hands and smiled as he paced the room. Olympia felt more and more at ease in Kerkering's company; indeed she found him so amiable that she blamed herself for not having given him her heart long before. Kerkering told her that he had bought a well-broken-in riding horse for her, and that again, as years before, she should sit proudly in her saddle, and ride through the streets with him. He spread a brilliant life of pleasure in entrancing colors before her eyes. Olympia's cheeks flushed rosy red, her heart beat loudly. Kerkering held her in his embrace. At an unusual hour and with unusual gravity Spinoza entered. Olympia tore herself from Kerkering's arms; for a second she pressed her hands to her eyes, then stood up and advanced to Spinoza.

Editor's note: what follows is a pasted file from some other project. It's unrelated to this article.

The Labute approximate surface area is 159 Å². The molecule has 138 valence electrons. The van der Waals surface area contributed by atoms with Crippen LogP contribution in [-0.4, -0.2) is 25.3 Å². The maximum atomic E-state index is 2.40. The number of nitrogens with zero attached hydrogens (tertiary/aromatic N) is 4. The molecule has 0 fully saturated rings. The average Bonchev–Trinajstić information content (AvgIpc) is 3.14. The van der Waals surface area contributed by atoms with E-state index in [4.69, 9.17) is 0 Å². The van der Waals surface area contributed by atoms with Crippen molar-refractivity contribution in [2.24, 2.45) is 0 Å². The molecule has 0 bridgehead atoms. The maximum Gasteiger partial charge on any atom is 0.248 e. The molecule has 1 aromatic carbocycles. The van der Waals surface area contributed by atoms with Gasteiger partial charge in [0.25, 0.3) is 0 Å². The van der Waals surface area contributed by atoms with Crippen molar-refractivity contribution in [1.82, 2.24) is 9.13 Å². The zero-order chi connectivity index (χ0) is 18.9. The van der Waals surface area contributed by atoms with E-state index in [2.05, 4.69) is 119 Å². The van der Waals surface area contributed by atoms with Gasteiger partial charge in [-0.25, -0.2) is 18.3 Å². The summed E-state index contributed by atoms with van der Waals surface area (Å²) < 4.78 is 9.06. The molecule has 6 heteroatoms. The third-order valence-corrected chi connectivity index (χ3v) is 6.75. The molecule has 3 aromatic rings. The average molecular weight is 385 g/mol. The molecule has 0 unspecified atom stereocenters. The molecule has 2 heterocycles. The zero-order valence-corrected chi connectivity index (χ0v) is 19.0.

"I know you do not like scenes any more than I," she said with a trembling voice. "I have no concealments from my father and Kerkering; we did love each other. Remember that sacred hour when you conjured me to forget what we were and wished to be. Now that time is come. Herr Kerkering is my betrothed."
She was obliged to support herself by her organ. Spinoza stood as if spellbound before her, gazing at her.
"I entreat you," began Olympia again, "do not withdraw your friendship from me."
"I hope Herr Kerkering may afford you the